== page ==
To cut costs in my motion sensing camera project, I opted to use the built-in LEDs of the Raspberry Pi as status indicators. One problem with the RPi 3 is that the power LED could not be disabled…unless you directly modify the firmware. This is a problem for me since the red power LED is pretty bright and makes it difficult to see the activity LED which for some reason is orange when the power LED is also on. I also experienced some weird issue where toggling the activity LED would make both LEDs go a bit crazy…

$> wget
$> nano dt-blob.dts

There seems to be some differences between revisions of the RPi 3, but basically every instances of the following

pin@p135 { function = "input";  termination = "no_pulling"; polarity = "active_low"; }; // Power low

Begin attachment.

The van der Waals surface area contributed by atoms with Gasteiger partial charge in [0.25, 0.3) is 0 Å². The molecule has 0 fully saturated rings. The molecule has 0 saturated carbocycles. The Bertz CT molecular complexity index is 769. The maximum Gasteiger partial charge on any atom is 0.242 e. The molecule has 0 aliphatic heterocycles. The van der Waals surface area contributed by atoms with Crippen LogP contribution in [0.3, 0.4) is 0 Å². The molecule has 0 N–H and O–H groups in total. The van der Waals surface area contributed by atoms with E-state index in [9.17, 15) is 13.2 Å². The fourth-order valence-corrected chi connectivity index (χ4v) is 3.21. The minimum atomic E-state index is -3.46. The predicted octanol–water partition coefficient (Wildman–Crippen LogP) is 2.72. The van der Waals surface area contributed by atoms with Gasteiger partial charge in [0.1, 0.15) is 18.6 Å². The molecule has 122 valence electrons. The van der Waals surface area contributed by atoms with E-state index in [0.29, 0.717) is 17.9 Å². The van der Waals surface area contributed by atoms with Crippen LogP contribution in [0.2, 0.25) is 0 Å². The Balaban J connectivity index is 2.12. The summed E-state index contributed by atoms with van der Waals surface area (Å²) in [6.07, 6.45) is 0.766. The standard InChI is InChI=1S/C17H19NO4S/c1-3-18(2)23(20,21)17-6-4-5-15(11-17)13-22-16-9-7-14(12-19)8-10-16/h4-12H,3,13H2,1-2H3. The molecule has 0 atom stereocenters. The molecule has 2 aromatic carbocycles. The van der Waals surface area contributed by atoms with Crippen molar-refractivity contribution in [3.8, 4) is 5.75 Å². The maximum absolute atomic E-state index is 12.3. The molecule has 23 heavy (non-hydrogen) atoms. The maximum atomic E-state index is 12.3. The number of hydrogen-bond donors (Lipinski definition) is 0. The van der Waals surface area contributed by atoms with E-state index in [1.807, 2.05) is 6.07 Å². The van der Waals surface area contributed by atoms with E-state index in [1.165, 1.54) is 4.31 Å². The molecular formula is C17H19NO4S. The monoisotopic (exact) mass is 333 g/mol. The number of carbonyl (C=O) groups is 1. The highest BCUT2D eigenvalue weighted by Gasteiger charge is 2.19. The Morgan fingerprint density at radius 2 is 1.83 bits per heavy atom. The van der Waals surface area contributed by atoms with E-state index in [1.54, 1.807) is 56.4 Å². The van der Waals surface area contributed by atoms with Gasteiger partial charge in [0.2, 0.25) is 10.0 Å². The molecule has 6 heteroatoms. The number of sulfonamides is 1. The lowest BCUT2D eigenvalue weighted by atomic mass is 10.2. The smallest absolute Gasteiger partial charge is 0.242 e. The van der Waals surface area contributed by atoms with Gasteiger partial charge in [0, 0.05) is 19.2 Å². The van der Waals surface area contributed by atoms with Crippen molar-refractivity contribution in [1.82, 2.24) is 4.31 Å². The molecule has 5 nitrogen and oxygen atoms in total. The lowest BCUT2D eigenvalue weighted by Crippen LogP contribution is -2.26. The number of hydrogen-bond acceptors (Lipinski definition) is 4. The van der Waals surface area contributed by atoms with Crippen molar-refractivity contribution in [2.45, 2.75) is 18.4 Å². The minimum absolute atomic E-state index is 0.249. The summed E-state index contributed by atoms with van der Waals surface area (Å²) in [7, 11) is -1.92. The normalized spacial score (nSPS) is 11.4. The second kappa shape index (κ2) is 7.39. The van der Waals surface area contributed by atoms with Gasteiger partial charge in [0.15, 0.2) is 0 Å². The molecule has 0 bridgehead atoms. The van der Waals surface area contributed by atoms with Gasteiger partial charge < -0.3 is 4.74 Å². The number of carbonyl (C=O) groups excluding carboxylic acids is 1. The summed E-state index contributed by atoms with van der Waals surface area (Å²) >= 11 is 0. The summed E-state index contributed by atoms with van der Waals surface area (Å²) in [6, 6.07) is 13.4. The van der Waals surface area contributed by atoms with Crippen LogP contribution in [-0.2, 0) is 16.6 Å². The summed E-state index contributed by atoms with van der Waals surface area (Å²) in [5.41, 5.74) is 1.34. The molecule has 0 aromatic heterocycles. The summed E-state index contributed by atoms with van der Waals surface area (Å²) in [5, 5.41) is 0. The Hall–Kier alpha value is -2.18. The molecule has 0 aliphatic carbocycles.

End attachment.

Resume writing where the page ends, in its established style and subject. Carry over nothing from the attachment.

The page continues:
pin_define@POWER_LOW {
    type = "external";
    number = <7>;

Should be replaced with

pin@p135 { function = "output";  termination = "pull_down"; startup_state = "inactive"; }; // Power low

pin_define@POWER_LOW {
    type = "absent";

Needless to say this is probably not for the faint of heart. In my case there were two instances I had to replace. Next, we need to compile the above.

$> sudo apt install device-tree-compiler
$> sudo dtc -I dts -O dtb -o /boot/dt-blob.bin dt-blob.dts

This will turn off the power LED. At this point I called it a day, but before I came up with the motion sensing camera project I did have plans to turn the LED on/off at sunrise/sunset, basically so that the lights don’t distract me at night. To control the power LED in the current state is simple:

$> git clone
$> cd rpi3-gpiovirtbuf
$> ./configure
$> make
$> make install
# turn off power LED
$> rpi3-gpiovirtbuf s 135 1
# turn on power LED
$> rpi3-gpiovirtbuf s 135 0

The last two commands can simply be used as cron jobs, or if you want to be more fancy you could write a service that checks for sunrise/sunset every day and runs the appropriate command.